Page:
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January 4, 2011

Brain Controls Pain

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  How you feel pain


The brain's natural painkiller system

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Scientists are finding that it truly is the brain that decides what is or is not painful. As this ScienCentral News video explains, scientists are also finding that there may be a way to teach people to train their brain to better handle pain.

Brain Over Pain

Sean Mackey, associate Director for the Pain Management Division of Stanford University School of Medicine, found that if people could watch a certain part of their brains in action in real time, they could use that feedback to learn how to manage pain. He calls it a case of, "Brain over pain."

"What's unique about this specific experiment," says Mackey, "is that this experiment, for the first time, studied a group of people and taught them to learn how to control their own brain, a specific region in their own brain. And by doing so, it changed their behavior… that's never been done before."

The specific part of the brain that is involved in pain perception and regulation is deep inside the brain. It's called the Rostral Anterior Cingulate Cortex (rACC). It was that part Mackey and his team wanted people to watch.

People were put in an MRI scanner similar to those used to scan parts of the body for injuries. However this was a functional real-time MRI scanner, which allowed people, according to Mackey, "To then see their own brain activity on a moment by moment basis."

Some of the people Mackey observed were patients who suffered chronic pain. Others were volunteers who agreed to endure a moderately painful hot probe touching them. While the volunteers were watching their own brains in action, the team then gave them various strategies on how to manage the pain.

If the volunteers focused on the pain, pain center activity increased.
"When people would focus their attention on the pain," says Mackey, "the activity in that part of the brain [the rACC] would go up. And when they would focus their attention away, they would see that the brain activity would go down." Mackey says that when people saw the brain activity change, "after a period of time they would learn to then take control of it themselves."

Writing in Proceedings of the National Academy of Sciences he said "the vast majority" of healthy volunteers either learned which strategy suggested by the researchers worked best or sometimes they came up with new strategies on their own.

"What's nice about this is that we demonstrated that not only people can control the area of their brain, but that with time that control improved, which means that there was learning involved. Which means, by definition, that there was neuroplasticity. In other words, that with repeated sessions people were actually changing their own brain."

While the results were encouraging, Mackey wondered if, "We just designed the world's most expensive placebo," referring to the phenomenon where people report feeling better when they believe they are being treated, even if the "treatment" is fake. He added, "Let's face it, you've got an extraordinarily high-tech environment. You've got this big, expensive MRI system that's making all sorts of noise. We're telling people to go into this scanner and to control their brain activity and then with that we expected that there may be some change in how they perceived pain."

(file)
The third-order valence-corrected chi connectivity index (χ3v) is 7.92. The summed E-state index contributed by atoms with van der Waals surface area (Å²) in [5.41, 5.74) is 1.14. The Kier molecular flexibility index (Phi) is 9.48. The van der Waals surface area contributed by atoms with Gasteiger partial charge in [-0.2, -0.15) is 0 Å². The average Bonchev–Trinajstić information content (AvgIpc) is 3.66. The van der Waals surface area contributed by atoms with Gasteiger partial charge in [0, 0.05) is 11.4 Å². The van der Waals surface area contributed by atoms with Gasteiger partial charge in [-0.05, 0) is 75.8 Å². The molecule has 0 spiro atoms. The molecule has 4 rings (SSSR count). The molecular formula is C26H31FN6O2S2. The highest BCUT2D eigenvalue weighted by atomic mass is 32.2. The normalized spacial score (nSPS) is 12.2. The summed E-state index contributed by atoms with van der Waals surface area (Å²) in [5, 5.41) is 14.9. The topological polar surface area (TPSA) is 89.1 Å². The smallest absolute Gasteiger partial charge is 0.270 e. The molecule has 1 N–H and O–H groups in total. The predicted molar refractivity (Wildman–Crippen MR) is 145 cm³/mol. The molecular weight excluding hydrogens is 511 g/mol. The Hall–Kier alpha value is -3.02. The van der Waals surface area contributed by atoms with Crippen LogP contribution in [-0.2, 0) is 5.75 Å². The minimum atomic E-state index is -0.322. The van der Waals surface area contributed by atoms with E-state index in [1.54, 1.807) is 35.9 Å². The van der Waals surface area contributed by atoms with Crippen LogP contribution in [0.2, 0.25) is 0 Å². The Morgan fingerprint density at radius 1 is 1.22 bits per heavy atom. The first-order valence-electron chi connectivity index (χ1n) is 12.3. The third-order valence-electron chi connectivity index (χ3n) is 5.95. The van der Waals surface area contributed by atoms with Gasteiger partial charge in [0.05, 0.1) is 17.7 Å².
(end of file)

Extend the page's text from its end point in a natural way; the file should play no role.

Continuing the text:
Mackey's team re-ran the experiments taking parts of the feedback chain away. One group got pain control instructions, but without the MRI scanner. A second got instructions and were inside the MRI scanner, but got no real time feedback. A third were told to observe in real time a part of the brain not involved in pain processing. A fourth, control group, underwent the process while watching someone else's brain activity.

MRI Machine
Mackey says of all those groups, "The only session… where they were able to learn how to control their own brain activity and see a change in their pain was with that real-time moment-by-moment information."

Not everyone was successful. Mackey says there were people who "were not significantly able to change their brain activity. And what we found is that they were also the people who tended not to be able to have significant control over their pain."

Those who suffer from chronic pain should not expect to see this method used for pain control anytime soon. In addition to being very expensive, Mackey says that right now the technology is, "not ready for prime time as a clinical treatment."

For one thing, they need to study the mechanism of exactly what went on for this control to happen. Mackey says, "People were just able to learn how to do it and that's what we're actually studying right now, is to figure out how they were able to do what they do."

In addition, they need to study the long-term benefits of this technique. He says, "We're running the studies right now."

But, what the study does show is what role the brain plays in determining what is or isn't painful. As Mackey puts it, "It's not pain until it hits your brain."

This research was published in the December 13, 2005 issue of Proceedings of the National Academy of Sciences and was funded by the National Institutes of Health, the Oxnard Foundation, the Dodie and John Rosekrans Pain Research Fund, and the Stanford University Department of Anesthesia.

       email to a friend by Jack Penland

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